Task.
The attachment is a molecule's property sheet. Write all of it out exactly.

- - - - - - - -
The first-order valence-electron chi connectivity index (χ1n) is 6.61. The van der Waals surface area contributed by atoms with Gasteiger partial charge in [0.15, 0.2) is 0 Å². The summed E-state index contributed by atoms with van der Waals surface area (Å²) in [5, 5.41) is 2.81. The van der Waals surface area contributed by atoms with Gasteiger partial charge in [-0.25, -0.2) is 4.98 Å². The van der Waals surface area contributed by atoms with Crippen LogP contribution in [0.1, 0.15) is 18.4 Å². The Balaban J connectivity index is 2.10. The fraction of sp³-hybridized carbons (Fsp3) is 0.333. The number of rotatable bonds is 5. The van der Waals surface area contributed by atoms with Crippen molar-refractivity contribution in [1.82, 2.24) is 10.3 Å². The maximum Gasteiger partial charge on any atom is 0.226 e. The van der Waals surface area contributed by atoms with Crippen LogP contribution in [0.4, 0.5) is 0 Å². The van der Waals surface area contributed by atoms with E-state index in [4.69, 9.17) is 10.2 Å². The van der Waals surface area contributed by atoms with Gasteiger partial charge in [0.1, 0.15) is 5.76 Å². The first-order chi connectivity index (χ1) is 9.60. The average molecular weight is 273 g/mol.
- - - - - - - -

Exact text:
The first-order valence-electron chi connectivity index (χ1n) is 6.61. The van der Waals surface area contributed by atoms with Gasteiger partial charge in [0.15, 0.2) is 0 Å². The summed E-state index contributed by atoms with van der Waals surface area (Å²) in [5, 5.41) is 2.81. The van der Waals surface area contributed by atoms with Gasteiger partial charge in [-0.25, -0.2) is 4.98 Å². The van der Waals surface area contributed by atoms with Crippen LogP contribution in [0.1, 0.15) is 18.4 Å². The Balaban J connectivity index is 2.10. The fraction of sp³-hybridized carbons (Fsp3) is 0.333. The number of rotatable bonds is 5. The van der Waals surface area contributed by atoms with Crippen molar-refractivity contribution in [1.82, 2.24) is 10.3 Å². The maximum Gasteiger partial charge on any atom is 0.226 e. The van der Waals surface area contributed by atoms with Crippen LogP contribution in [0.4, 0.5) is 0 Å². The van der Waals surface area contributed by atoms with E-state index in [4.69, 9.17) is 10.2 Å². The van der Waals surface area contributed by atoms with Gasteiger partial charge in [0.1, 0.15) is 5.76 Å². The first-order chi connectivity index (χ1) is 9.60. The average molecular weight is 273 g/mol.